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Green Chemistry

Sustainable chemistry legislation enacted by US Congress

Law will promote green chemistry concepts in federal grants

by Cheryl Hogue
January 5, 2021

Illustration shows a topiary Erlenmeyer flask against the background of the sky.
Credit: Shutterstock

The US government will more broadly promote the concept of green chemistry through legislation enacted Jan. 1.

Sustainable chemistry—an alternative term for green chemistry that federal legislators use—“can improve the efficiency with which natural resources are used to meet human needs for chemical products while avoiding environmental harm, reduce or eliminate the emissions of and exposures to hazardous substances, minimize the use of resources, and benefit the economy, people, and the environment,” the law says.

It encourages federal agencies to incorporate green chemistry requirements into grants they offer to academic researchers. Until now, the Environmental Protection Agency has been the main federal crusader for this concept, notably with its Green Chemistry Challenge Awards.

The new law recognizes that green chemistry discoveries and inventions “are important and essential for the mission of every agency from Energy to Agriculture, from Commerce to Defense, from the National Institutes of Health to the Environmental Protection Agency,” says Paul T. Anastas, director of the Center for Green Chemistry & Green Engineering at Yale. Anastas first laid out the principles of green chemistry with John Warner, now the president and chief technology officer of the Warner Babcock Institute for Green Chemistry.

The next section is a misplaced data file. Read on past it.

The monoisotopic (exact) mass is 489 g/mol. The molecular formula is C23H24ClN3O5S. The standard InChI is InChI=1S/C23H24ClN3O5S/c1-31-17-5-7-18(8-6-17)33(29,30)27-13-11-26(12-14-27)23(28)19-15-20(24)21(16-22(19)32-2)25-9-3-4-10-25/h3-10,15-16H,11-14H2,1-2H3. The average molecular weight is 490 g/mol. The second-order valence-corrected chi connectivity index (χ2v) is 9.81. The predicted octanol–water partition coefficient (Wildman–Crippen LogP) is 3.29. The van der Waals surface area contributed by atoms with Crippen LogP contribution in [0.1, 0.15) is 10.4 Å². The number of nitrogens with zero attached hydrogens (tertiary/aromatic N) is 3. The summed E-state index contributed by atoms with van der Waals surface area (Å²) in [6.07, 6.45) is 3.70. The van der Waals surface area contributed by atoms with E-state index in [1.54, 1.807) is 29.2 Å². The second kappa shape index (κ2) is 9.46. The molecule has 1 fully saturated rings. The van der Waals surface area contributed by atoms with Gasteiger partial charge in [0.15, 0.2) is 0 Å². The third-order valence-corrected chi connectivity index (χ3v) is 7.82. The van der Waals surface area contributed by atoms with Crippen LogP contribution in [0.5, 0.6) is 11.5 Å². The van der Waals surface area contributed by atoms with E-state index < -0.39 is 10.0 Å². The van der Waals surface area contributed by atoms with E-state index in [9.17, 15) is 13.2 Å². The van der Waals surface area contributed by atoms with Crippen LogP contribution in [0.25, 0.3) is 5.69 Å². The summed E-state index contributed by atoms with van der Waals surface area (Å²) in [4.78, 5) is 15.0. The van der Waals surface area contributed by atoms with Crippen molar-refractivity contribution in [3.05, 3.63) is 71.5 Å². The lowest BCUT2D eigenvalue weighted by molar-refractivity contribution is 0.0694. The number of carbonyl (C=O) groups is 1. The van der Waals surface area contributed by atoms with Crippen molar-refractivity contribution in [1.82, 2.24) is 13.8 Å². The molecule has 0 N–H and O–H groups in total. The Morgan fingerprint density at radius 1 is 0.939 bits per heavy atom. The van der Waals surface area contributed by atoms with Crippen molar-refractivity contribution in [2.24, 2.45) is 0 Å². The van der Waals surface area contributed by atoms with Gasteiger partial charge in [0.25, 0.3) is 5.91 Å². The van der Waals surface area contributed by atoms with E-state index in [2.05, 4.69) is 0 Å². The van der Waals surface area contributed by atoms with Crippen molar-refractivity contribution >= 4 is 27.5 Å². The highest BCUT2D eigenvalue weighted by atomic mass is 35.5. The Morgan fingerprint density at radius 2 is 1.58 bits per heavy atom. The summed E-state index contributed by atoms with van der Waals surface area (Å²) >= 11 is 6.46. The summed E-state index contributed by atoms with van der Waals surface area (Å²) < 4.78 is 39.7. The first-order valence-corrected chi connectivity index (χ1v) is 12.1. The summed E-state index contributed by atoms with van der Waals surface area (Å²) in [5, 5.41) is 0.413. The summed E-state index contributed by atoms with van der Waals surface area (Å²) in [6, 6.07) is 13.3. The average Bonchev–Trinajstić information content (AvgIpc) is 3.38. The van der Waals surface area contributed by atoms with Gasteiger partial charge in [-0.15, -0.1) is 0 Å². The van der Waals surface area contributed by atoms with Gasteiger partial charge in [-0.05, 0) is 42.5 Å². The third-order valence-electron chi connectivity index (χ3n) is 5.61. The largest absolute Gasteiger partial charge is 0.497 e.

“This legislation will increase innovation, coordination, and investment in green and sustainable chemistry,” says Glenn S. Ruskin, American Chemical Society vice president of external affairs and communications.

The law directs the White House Office of Science and Technology Policy to convene a multiagency task force that will, for the first time, coordinate federal funding and promotion of sustainable chemistry research.

The law includes no additional federal research funding.

ACS, which publishes C&EN, backed the legislation, as did the GC3 Sustainable Chemistry Alliance, American Chemistry Council, American Sustainable Business Council, Biotechnology Innovation Organization, and Environmental Working Group.

“After years of careful design, the group of bipartisan lawmakers had the vision and willingness to work across party lines to craft a bill designed to provide a model for how we can address the transition to safer chemicals as we grow our economy,” the American Sustainable Business Council says in a statement.

The sustainable chemistry law is part of the National Defense Authorization Act of fiscal 2021, which funds the US military. It became law when Congress overrode President Donald J. Trump’s veto of the measure (H.R. 6395). Trump rejected the legislation in part because it renames military bases named after Confederate officers from the US Civil War and because it does not repeal a law that shields social media companies from liability for content posted by users.

The sustainable chemistry measure had bipartisan support before the Senate tacked it onto the military spending bill last summer.



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